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Customer service's state of the art

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Jan. 19th, 2009 | 07:28 pm
location: home
mood: ticked

Have any of you noticed how terrible customer "service" has gotten lately? I find I am fighting a multifront battle against my dental insurance company (Anthem Blue Cross), Adobe and Sears. Not only are their products often crappy, but their technical support is crappier, and their customer service is the crappiest of all. Here's what's going on:

Dental insurance: the first time I ever went to the dentist in my new job, I had to have some work done. Right off the bat, insurance refused to cover any of it. After almost four months, some of it has been partially covered. Both I and the dental office have had to deal with insurance staff lies, incompetence and disorganization. It's absolutely pathetic. I've spent over three hours dealing with this, and it's still not anywhere near being concluded.

Adobe: I purchased Creative Suite 3 Master Collection some time ago, for more money than my entire iMac cost (and that was with a student discount of more than 50%). There were problems updating the software, so I wiped the computer clean and started over. That worked for a while. To get some better features, I wiped my computer again and installed Mac OS X Leopard. The first thing I installed was Adobe CS3 Master Collection. The updater worked for a while, and now all the sudden it doesn't. Not only that, but the Adobe PDFWriter won't work either. The queue stays paused, and when I start it, it pauses again. After two and a half hours on the line with support, I'm told they can try to fix it for $39. Why would I send good money to chase after bad, and pay even more for a product that costs more than my entire computing system? I made phone calls to the CEO’s office, and so far nobody has bothered to return my calls. It’s really not wise for someone to not return the boss’ phone calls; as a shareholder, I own part of that company. Hello!!!!

Sears: the independent contractor who installed the washer I bought from Sears dropped the O-ring for the cold water line and didn't bother picking it up to use it so there was a slow leak. Long story short, after threatening to sue everyone I’ve had to talk to at customer “service” I finally got a hold of someone in person at the store where I bought everything. They got the run around too! So now I've got the contact information for someone at their insurance company. None too soon either, because I just got a bill from the plumber – almost four hundred dollars! We'll see how it goes with the insurance company: they have to reimburse me for the plumber, the wall repair, replacing the linoleum, my cell phone bill, water bill and electric bill.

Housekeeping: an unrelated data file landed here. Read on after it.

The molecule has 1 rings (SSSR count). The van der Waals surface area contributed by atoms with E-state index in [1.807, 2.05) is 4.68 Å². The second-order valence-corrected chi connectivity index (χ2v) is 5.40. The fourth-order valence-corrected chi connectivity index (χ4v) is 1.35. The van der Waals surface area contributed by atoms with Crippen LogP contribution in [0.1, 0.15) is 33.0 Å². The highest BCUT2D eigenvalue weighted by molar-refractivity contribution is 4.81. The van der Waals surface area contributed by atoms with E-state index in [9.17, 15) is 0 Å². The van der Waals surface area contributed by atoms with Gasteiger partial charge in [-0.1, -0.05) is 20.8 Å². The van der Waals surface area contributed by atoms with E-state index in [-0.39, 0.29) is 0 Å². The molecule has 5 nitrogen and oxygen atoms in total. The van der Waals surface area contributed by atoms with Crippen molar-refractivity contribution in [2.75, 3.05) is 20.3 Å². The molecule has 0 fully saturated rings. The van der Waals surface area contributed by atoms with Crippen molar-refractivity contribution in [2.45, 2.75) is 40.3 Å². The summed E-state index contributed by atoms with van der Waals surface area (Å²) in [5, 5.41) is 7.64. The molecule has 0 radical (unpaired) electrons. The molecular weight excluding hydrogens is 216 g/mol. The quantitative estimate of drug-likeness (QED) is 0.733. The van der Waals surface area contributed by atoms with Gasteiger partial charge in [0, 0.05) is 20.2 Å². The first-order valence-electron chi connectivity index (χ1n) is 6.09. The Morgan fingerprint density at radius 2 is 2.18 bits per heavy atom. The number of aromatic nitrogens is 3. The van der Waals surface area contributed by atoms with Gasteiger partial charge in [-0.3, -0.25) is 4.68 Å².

Everywhere I turn, I see complaints of terrible customer service and support. It seems like prices are going higher (or staying high) for things and service levels are sinking to all-time lows – even lower than the stock market. I think part of the problem is offshoring so much to call centers that take a cookie-cutter approach. Real life, after all, cannot be reduced to a set of scripts to be followed no matter what. Of course, that’s only part of it – even when call centers were stateside, they still were not the best. Corporate officers must realize that post-purchase support is part of the product – it’s not incidental to the product.

I own stock in each of the companies mentioned above (in the case of the dental insurance, I own stock in its parent company). I personally challenge the CEO, COO, other corporate officers, Chairman of the Board and the board members of each of these companies to improve their customer satisfaction and consumer ratings by at least 15% by the end of the year. If they don’t, I don’t think they deserve any of their salary or bonuses, and in the case of the board members, any dividends they get should go to customer refunds.

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